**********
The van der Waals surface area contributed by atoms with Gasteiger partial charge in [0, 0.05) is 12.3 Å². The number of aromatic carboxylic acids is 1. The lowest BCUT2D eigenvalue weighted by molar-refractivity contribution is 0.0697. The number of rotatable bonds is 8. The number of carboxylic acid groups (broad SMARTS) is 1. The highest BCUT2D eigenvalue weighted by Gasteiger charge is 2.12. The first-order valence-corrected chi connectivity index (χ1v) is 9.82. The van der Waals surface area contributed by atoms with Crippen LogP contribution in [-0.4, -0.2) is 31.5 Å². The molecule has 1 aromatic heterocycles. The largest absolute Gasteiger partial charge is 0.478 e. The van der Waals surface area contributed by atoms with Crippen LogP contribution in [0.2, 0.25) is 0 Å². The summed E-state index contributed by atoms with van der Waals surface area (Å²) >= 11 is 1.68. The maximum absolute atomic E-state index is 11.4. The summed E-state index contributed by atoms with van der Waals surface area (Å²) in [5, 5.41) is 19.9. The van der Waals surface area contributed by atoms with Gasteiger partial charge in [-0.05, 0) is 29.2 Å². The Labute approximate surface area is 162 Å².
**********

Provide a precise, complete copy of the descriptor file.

The van der Waals surface area contributed by atoms with Gasteiger partial charge in [0, 0.05) is 12.3 Å². The number of aromatic carboxylic acids is 1. The lowest BCUT2D eigenvalue weighted by molar-refractivity contribution is 0.0697. The number of rotatable bonds is 8. The number of carboxylic acid groups (broad SMARTS) is 1. The highest BCUT2D eigenvalue weighted by Gasteiger charge is 2.12. The first-order valence-corrected chi connectivity index (χ1v) is 9.82. The van der Waals surface area contributed by atoms with Crippen LogP contribution in [-0.4, -0.2) is 31.5 Å². The molecule has 1 aromatic heterocycles. The largest absolute Gasteiger partial charge is 0.478 e. The van der Waals surface area contributed by atoms with Crippen LogP contribution in [0.2, 0.25) is 0 Å². The summed E-state index contributed by atoms with van der Waals surface area (Å²) >= 11 is 1.68. The maximum absolute atomic E-state index is 11.4. The summed E-state index contributed by atoms with van der Waals surface area (Å²) in [5, 5.41) is 19.9. The van der Waals surface area contributed by atoms with Gasteiger partial charge in [-0.05, 0) is 29.2 Å². The Labute approximate surface area is 162 Å².